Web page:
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Strategic Hedging and the Future of Asia-Pacific Stability
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The Washington Quarterly 29.1 (2005) 145-167

Evan S. Medeiros

The United States and China are shadowboxing each other for influence and status in the Asia Pacific. Rhetorically pulling punches but operationally throwing jabs, both are using diplomacy and military cooperation to jockey for position as the regional security order evolves. Driven by China's ascending role in Asian security and economic affairs and the U.S. desire to maintain its position of regional preponderance, policymakers in each nation are hedging their security bets about the uncertain intentions, implicitly competitive strategies, and potentially coercive policies of the other. To hedge, the United States and China are pursuing policies that, on one hand, stress engagement and integration mechanisms and, on the other, emphasize realist-style balancing in the form of external security cooperation with Asian states and national military modernization programs. Neither country is openly talking about such hedging strategies per se,especially the security balancing, but both are pursuing them with mission and dedication. U.S. and Chinese leaders regularly recite the bilateral mantra about possessing a "cooperative, constructive, and candid" relationship, even as policymakers and analysts in each nation remain deeply concerned about the other's real strategic intentions. Such balance-of-power dynamics certainly do not drive each and every U.S. or Chinese policy action in Asia, but mutual hedging is fast becoming a core and perhaps even defining dynamic between the United States and China in the Asia-Pacific region.

The logic of this mutual hedging is understandable, as it allows Washington and Beijing each to maintain its extensive and mutually beneficial economic ties with each other and with the rest of Asia while addressing uncertainty and growing security concerns about the other. Hedging also helps prevent a geopolitical rivalry from becoming a self-fulfilling prophecy, another mutual core interest. In this sense, the U.S. and Chinese choice of hedging strategies could arguably be a manifestation of security dilemma dynamics at work in a globalized world characterized by deep economic interdependence and the need for multilateral security cooperation. Yet, such hedging is fraught with complications and dangers that could precipitate a shift toward rivalry and regional instability. It is a delicate balancing act that, to be effective and sustainable, requires careful management of accumulating stresses in U.S.-China relations, of regional reactions to U.S. and Chinese hedging policies, and of the domestic politics in each country. The prospect of armed conflict over Taiwan's status exacerbates these challenges.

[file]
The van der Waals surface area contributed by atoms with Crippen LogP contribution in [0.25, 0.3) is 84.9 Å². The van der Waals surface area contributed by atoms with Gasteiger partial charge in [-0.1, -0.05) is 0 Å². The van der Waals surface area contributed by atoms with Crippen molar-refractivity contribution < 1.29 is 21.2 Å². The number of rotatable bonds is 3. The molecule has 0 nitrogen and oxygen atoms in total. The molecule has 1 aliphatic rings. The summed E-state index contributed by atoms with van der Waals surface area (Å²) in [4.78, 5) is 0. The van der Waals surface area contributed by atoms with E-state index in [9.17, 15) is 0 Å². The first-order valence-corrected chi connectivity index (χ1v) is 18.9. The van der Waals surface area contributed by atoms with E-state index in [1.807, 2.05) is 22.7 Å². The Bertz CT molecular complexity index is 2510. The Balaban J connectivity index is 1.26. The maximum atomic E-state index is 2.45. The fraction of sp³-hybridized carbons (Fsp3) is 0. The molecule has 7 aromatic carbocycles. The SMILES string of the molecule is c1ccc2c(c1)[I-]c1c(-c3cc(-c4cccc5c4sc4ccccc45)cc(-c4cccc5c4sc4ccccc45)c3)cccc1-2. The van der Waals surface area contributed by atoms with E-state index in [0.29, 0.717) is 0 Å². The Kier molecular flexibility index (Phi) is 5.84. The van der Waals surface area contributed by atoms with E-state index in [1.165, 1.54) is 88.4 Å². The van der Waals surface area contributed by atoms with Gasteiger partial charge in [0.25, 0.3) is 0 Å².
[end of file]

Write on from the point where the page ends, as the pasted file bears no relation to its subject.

This pattern of U.S. and Chinese reciprocal hedging is taking form and becoming more explicit at the very time that the security architecture in Asia is profoundly evolving. Since the Cold War, a U.S.-centric system of bilateral alliances and partnerships, more commonly known as the hub-and-spokes system, has delivered stability and security to the region and facilitated Asia's impressive economic development. The traditional role of this edifice is now being called into question. China and Japan are simultaneously reemerging, India is ascending in the Asian order, most Southeast Asian nations are themselves hedging by pursuing positive relations both with China and the United States, economic and technological interdependence is accelerating, and the region is calling for greater economic integration and multilateral cooperation. In the context of these complex dynamics, this reciprocal hedging is an especially precarious pattern of interaction. If not carefully managed, it could undermine the historical U.S. centrality to the region, alienate U.S. allies and security partners, and precipitate adversarial competition between the United States and China. How are the United States and China hedging? What is driving this hedging behavior? What risks and complications may arise for both countries, and how can they avoid those risks as they collectively seek to shape the evolving security architecture in Asia?

Why the United States Hedges

Washington faces the classic challenge in international relations of responding to a rising power in a region where the United States has long been predominant, possessing substantial economic interests and security commitments (five of the seven U.S. mutual defense alliances are in Asia). Policymakers have grown increasingly concerned about the impact of China's ascendance on relative U.S...



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